About The Tempest



Records indicate that The Tempest was performed before James I on November 1, 1611, but there may also have been earlier performances. The Tempest was again performed during the winter of 1612-13 to celebrate the marriage of Princess Elizabeth, the daughter of King James I. But this play was not printed until it appeared for the first time in the 1623 Folio.

It is relatively easy to date The Tempest's composition, since Shakespeare used material that was not available until late 1610: letters from the new Virginia colony in Jamestown and an account of a 1609 shipwreck off Bermuda. Unlike many of Shakespeare's other plays, The Tempest, is not drawn from another, earlier literary work. There is no formal source, except for the ideas that the author might have found in reading accounts of the Bermuda shipwreck or the stories emerging from the new colonies, which had been recently established in the New World.

The Tempest as a Romance

The Tempest is a difficult play to categorize. Although it ends in a wedding and thus might be defined as a comedy, there are many serious undertones that diminish the comedic tone. Instead, most modern anthologies of Shakespeare's works list this play as a romance. This separate division of romances includes what are generally labeled as "the problem plays." Along with The Tempest, the romances include Pericles, Cymbeline, The Winter's Tale, and The Two Noble Kinsmen, plays of Shakespeare's later years. These plays were written between 1604 and 1614, just prior to his retirement, when Shakespeare was composing plays that combined romance with some of the darker aspects of life. The romances are plays with the potential for tragedy but in which these tragic elements are resolved.

With The Tempest, Shakespeare turns to fantasy and magic as a way to explore romantic love, sibling hatred, and the love of a father for his child. In addition, The Tempest examines many of the topics that Shakespeare had focused on in his earlier plays, topics such as the attempts to overthrow a king (Macbeth, Richard II, and Julius Caesar), nature versus nurture (The Winter's Tale and King Lear), and innocence (Twelfth Night).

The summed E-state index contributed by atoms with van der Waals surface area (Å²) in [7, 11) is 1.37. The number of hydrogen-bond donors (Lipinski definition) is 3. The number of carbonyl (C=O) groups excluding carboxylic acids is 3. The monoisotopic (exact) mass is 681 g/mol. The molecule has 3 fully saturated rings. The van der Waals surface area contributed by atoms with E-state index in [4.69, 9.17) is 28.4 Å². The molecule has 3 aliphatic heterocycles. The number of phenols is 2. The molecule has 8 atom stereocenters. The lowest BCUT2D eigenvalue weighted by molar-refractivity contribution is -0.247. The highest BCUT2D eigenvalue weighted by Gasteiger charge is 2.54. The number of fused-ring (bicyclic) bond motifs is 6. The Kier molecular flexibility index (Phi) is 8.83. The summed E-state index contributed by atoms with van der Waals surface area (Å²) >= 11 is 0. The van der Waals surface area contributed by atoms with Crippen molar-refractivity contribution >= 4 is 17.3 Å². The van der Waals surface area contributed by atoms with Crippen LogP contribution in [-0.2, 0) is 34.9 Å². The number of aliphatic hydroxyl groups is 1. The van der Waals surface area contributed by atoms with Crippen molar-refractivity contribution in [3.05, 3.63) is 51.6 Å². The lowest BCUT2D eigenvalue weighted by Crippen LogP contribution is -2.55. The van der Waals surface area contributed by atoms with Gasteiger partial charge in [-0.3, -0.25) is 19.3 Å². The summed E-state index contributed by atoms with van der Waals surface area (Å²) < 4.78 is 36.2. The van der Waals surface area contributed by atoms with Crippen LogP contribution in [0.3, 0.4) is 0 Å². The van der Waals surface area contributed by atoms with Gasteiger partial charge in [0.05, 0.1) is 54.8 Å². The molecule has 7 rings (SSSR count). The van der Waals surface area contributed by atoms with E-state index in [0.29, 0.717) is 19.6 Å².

Although The Tempest provides the first masque within a play, the idea of a play within a play had occurred in earlier works, such as Hamlet and Much Ado About Nothing. In many ways The Tempest serves as a culmination of Shakespeare's earlier work, since in this play, he brings many of these earlier ideas together in one work.

Historical and Cultural Context

By the beginning of the seventeenth century, the threat of the Black Death (the plague) was diminishing, but it still continued to be a seasonal problem in London, which was overcrowded and suffered from poor sanitation and too much poverty.

A hundred years earlier, Henry VII had formed alliances with neighboring countries and trade was flourishing in London. But the coming of trade changed the face of England. Instead of a country composed largely of an agrarian culture, England, and especially London, became an important center of trade. There was more wealth, and the newly rich could now afford to escape the congestion of the city. There was a need for large country estates, and so more and more farm land was enclosed.